Griffiths, R. Richards, W. McCann, U and Jesse, R (2006) Psilocybin can occasion mystical-type experiences having substantial and sustained personal meaning and spiritual significance, Psychopharmacology (2006) 187:p.268–283

Hubner, C. (2007), EnTrance: Entrance to wider worlds or mystification of mere relaxation? Music Therapy Today: Vol.viii, (2) July 2007, p.257 – 293.

Fischer, R. (1973), A Cartography of the Ecstatic and Meditative States, Leonardo: Vol 6 (1) p. 59-66

Jorg, F. (2007), Researching musc and altered states in therapy and culture, Music Therapy Today, v. (3), 2007. p 306-323.

Klein, B (2010) The 5D-ASC Test for Non-Ordinary States of Consciousness PhD student, General Psychology, Walden University paibeiramar.org/Walden_papers/Tests&Meas_5D-ASC.doc [Cited 12.04.13]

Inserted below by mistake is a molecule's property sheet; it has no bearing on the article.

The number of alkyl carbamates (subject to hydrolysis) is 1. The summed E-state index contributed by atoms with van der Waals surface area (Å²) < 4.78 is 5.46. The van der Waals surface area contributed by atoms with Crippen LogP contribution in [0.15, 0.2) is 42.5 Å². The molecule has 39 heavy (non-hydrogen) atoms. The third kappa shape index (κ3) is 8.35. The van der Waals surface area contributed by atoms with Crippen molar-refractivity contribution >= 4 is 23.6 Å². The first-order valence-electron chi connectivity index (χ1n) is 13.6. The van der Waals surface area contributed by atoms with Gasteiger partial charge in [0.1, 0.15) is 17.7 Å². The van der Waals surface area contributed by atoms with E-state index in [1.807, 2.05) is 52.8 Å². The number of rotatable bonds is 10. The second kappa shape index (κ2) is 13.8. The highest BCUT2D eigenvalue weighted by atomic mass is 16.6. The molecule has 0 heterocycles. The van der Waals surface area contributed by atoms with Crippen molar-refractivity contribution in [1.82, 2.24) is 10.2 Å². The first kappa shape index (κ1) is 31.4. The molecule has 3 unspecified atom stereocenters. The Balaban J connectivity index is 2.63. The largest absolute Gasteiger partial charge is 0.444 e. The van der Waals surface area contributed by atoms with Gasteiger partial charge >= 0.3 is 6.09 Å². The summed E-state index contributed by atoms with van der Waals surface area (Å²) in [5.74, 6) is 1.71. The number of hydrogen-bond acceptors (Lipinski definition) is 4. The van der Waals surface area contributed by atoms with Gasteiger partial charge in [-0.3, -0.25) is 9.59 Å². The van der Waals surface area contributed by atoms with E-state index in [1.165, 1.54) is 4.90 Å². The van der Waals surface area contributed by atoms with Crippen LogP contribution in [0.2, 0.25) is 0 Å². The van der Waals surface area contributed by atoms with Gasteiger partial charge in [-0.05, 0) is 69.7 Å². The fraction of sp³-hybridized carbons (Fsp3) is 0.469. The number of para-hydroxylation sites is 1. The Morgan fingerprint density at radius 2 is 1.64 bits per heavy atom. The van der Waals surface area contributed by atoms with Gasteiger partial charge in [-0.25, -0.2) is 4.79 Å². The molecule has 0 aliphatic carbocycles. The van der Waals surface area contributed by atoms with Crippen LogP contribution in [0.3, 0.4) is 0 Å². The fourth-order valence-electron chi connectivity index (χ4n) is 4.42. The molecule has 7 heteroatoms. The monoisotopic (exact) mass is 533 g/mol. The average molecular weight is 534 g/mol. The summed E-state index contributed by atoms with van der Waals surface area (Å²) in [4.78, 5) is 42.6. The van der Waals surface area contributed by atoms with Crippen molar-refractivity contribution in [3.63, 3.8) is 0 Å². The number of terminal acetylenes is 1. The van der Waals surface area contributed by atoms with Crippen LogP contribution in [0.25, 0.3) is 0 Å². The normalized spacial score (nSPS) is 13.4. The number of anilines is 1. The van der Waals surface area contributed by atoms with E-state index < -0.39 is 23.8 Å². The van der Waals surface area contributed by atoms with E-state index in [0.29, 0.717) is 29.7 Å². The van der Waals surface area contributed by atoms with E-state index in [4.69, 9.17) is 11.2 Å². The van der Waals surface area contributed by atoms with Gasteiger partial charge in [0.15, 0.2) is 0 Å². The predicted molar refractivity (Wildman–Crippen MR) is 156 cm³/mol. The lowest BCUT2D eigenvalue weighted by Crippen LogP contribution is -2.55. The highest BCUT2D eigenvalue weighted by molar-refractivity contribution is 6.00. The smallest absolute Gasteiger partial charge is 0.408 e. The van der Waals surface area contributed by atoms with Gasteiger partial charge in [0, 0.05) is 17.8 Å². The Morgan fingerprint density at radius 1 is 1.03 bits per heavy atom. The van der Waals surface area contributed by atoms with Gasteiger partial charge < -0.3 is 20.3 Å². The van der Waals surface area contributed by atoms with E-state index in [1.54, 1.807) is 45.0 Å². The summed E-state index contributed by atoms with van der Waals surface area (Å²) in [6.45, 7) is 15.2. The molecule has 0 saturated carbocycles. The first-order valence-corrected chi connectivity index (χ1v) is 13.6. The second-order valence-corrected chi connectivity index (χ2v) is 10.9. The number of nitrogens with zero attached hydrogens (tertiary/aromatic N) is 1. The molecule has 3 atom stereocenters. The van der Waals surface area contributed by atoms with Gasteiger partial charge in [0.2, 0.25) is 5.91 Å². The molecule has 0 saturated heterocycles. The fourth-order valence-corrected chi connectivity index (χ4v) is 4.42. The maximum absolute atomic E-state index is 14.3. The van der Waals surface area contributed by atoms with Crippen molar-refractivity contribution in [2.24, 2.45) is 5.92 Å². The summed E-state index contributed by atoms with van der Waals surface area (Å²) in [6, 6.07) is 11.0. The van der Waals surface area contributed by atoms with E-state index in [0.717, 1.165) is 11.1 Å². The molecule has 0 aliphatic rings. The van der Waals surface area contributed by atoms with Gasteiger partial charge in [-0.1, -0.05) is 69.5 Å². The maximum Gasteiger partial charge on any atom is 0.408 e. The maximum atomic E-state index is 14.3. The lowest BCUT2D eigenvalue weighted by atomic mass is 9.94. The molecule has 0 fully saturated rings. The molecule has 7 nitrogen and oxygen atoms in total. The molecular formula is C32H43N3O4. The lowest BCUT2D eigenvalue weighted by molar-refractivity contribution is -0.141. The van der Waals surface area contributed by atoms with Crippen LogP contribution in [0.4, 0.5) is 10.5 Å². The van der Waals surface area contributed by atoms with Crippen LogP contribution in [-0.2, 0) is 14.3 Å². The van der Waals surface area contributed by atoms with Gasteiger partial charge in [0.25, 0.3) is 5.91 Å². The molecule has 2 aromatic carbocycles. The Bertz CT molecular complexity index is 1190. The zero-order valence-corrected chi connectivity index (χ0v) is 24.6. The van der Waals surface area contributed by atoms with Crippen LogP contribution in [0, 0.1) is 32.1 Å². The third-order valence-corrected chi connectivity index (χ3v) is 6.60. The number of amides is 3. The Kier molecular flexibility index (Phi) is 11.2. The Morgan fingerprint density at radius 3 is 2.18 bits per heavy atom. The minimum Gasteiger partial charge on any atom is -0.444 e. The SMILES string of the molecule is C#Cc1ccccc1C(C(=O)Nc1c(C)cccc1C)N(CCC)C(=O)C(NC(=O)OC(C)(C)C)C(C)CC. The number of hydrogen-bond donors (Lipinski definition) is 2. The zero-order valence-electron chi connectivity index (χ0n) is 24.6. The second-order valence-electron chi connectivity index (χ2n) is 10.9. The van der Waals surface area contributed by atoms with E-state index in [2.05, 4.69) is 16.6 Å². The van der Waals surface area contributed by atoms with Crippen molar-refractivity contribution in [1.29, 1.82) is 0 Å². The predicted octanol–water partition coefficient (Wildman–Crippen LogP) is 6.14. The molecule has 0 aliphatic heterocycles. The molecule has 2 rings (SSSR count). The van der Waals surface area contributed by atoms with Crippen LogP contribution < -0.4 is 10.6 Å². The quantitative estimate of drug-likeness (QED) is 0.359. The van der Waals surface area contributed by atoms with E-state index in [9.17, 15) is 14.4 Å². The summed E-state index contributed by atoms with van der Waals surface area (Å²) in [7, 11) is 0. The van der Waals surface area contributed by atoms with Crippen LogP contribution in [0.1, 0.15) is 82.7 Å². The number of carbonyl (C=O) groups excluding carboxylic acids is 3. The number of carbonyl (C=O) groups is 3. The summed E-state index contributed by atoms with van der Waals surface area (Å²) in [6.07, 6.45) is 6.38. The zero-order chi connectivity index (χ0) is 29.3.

Koen, B. Barz, G, Brummel-Smith, K (2008) Introduction: Confluence of Consciousness in Music, Medicine and Culture. In The Oxford Handbook of Medical Ethnomusicology. p.5 – 17. New York: Oxford University Press.

MacLean, K. Johnson, M. Griffiths, R (2011) Mystical experience occasioned by the hallucinogen psilocybin lead to increases in the personality domain of openness. Journal of Psychopharmacology: 25(11), 1453-1461

Shapiro, D. (1980) Meditation: Self Regulation Strategy and Altered State of Consciousness. Andine Publishing Group: New York.

Studerus, E. Gamma, A. Vollenweider, FX (2010) Psychometric Evaluation of the Altered States of Consciousness Rating Scale (OAV). PLoS ONE 5(8):e12412 p.1 – 19

Travis, F. Shear, J. (2008), Focussed attention, open monitoring and autonomic self-transcending: Categories to organise meditation from Vedic, Buddhist and Chinese traditions. Consciousness and Cognition, V19 (2010) p1110 – 1118